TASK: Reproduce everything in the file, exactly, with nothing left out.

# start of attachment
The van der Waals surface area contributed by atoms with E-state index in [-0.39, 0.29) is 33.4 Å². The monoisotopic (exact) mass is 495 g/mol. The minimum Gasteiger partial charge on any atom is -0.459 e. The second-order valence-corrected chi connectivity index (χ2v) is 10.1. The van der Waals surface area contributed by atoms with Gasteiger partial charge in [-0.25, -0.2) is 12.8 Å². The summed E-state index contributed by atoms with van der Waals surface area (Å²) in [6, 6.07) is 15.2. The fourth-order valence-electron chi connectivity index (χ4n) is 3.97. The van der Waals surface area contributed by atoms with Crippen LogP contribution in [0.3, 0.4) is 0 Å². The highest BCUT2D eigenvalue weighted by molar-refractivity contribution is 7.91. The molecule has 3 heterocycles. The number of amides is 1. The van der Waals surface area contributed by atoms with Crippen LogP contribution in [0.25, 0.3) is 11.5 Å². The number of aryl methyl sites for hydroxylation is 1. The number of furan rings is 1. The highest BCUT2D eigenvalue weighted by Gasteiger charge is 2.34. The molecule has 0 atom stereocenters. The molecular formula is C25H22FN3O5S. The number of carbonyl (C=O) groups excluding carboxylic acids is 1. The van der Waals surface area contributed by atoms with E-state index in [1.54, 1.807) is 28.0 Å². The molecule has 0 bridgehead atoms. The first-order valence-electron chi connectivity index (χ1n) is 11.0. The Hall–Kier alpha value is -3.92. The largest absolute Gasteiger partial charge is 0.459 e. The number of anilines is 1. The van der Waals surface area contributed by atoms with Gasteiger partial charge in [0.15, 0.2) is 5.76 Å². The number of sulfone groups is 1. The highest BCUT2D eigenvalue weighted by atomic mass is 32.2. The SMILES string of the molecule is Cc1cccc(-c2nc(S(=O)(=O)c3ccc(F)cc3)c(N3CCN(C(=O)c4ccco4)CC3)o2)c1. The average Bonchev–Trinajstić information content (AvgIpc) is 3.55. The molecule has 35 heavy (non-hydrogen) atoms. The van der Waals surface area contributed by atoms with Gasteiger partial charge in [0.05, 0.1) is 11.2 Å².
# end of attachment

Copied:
The van der Waals surface area contributed by atoms with E-state index in [-0.39, 0.29) is 33.4 Å². The monoisotopic (exact) mass is 495 g/mol. The minimum Gasteiger partial charge on any atom is -0.459 e. The second-order valence-corrected chi connectivity index (χ2v) is 10.1. The van der Waals surface area contributed by atoms with Gasteiger partial charge in [-0.25, -0.2) is 12.8 Å². The summed E-state index contributed by atoms with van der Waals surface area (Å²) in [6, 6.07) is 15.2. The fourth-order valence-electron chi connectivity index (χ4n) is 3.97. The van der Waals surface area contributed by atoms with Crippen LogP contribution in [0.3, 0.4) is 0 Å². The highest BCUT2D eigenvalue weighted by molar-refractivity contribution is 7.91. The molecule has 3 heterocycles. The number of amides is 1. The van der Waals surface area contributed by atoms with Crippen LogP contribution in [0.25, 0.3) is 11.5 Å². The number of aryl methyl sites for hydroxylation is 1. The number of furan rings is 1. The highest BCUT2D eigenvalue weighted by Gasteiger charge is 2.34. The molecule has 0 atom stereocenters. The molecular formula is C25H22FN3O5S. The number of carbonyl (C=O) groups excluding carboxylic acids is 1. The van der Waals surface area contributed by atoms with E-state index in [1.54, 1.807) is 28.0 Å². The molecule has 0 bridgehead atoms. The first-order valence-electron chi connectivity index (χ1n) is 11.0. The Hall–Kier alpha value is -3.92. The largest absolute Gasteiger partial charge is 0.459 e. The number of anilines is 1. The van der Waals surface area contributed by atoms with Gasteiger partial charge in [0.15, 0.2) is 5.76 Å². The number of sulfone groups is 1. The highest BCUT2D eigenvalue weighted by atomic mass is 32.2. The SMILES string of the molecule is Cc1cccc(-c2nc(S(=O)(=O)c3ccc(F)cc3)c(N3CCN(C(=O)c4ccco4)CC3)o2)c1. The average Bonchev–Trinajstić information content (AvgIpc) is 3.55. The molecule has 35 heavy (non-hydrogen) atoms. The van der Waals surface area contributed by atoms with Gasteiger partial charge in [0.05, 0.1) is 11.2 Å².